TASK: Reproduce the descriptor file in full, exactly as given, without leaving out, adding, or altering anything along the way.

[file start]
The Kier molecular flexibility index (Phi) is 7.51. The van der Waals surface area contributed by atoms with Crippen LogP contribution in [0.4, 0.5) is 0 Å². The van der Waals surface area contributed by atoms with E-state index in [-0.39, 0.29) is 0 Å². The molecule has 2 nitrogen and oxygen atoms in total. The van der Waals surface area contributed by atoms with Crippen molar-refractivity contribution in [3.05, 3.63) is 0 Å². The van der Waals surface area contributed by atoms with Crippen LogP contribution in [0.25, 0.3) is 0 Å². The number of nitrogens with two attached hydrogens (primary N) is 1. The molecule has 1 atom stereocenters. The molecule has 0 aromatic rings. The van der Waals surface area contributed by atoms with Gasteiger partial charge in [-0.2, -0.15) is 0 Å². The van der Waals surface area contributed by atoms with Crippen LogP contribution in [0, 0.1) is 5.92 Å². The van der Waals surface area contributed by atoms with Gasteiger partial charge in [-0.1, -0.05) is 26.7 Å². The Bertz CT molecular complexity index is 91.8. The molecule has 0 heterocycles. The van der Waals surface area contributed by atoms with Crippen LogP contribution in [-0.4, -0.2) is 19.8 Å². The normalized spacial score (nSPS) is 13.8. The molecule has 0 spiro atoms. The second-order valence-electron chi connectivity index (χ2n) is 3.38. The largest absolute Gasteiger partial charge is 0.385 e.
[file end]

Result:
The Kier molecular flexibility index (Phi) is 7.51. The van der Waals surface area contributed by atoms with Crippen LogP contribution in [0.4, 0.5) is 0 Å². The van der Waals surface area contributed by atoms with E-state index in [-0.39, 0.29) is 0 Å². The molecule has 2 nitrogen and oxygen atoms in total. The van der Waals surface area contributed by atoms with Crippen molar-refractivity contribution in [3.05, 3.63) is 0 Å². The van der Waals surface area contributed by atoms with Crippen LogP contribution in [0.25, 0.3) is 0 Å². The number of nitrogens with two attached hydrogens (primary N) is 1. The molecule has 1 atom stereocenters. The molecule has 0 aromatic rings. The van der Waals surface area contributed by atoms with Gasteiger partial charge in [-0.2, -0.15) is 0 Å². The van der Waals surface area contributed by atoms with Crippen LogP contribution in [0, 0.1) is 5.92 Å². The van der Waals surface area contributed by atoms with Gasteiger partial charge in [-0.1, -0.05) is 26.7 Å². The Bertz CT molecular complexity index is 91.8. The molecule has 0 heterocycles. The van der Waals surface area contributed by atoms with Crippen LogP contribution in [-0.4, -0.2) is 19.8 Å². The normalized spacial score (nSPS) is 13.8. The molecule has 0 spiro atoms. The second-order valence-electron chi connectivity index (χ2n) is 3.38. The largest absolute Gasteiger partial charge is 0.385 e.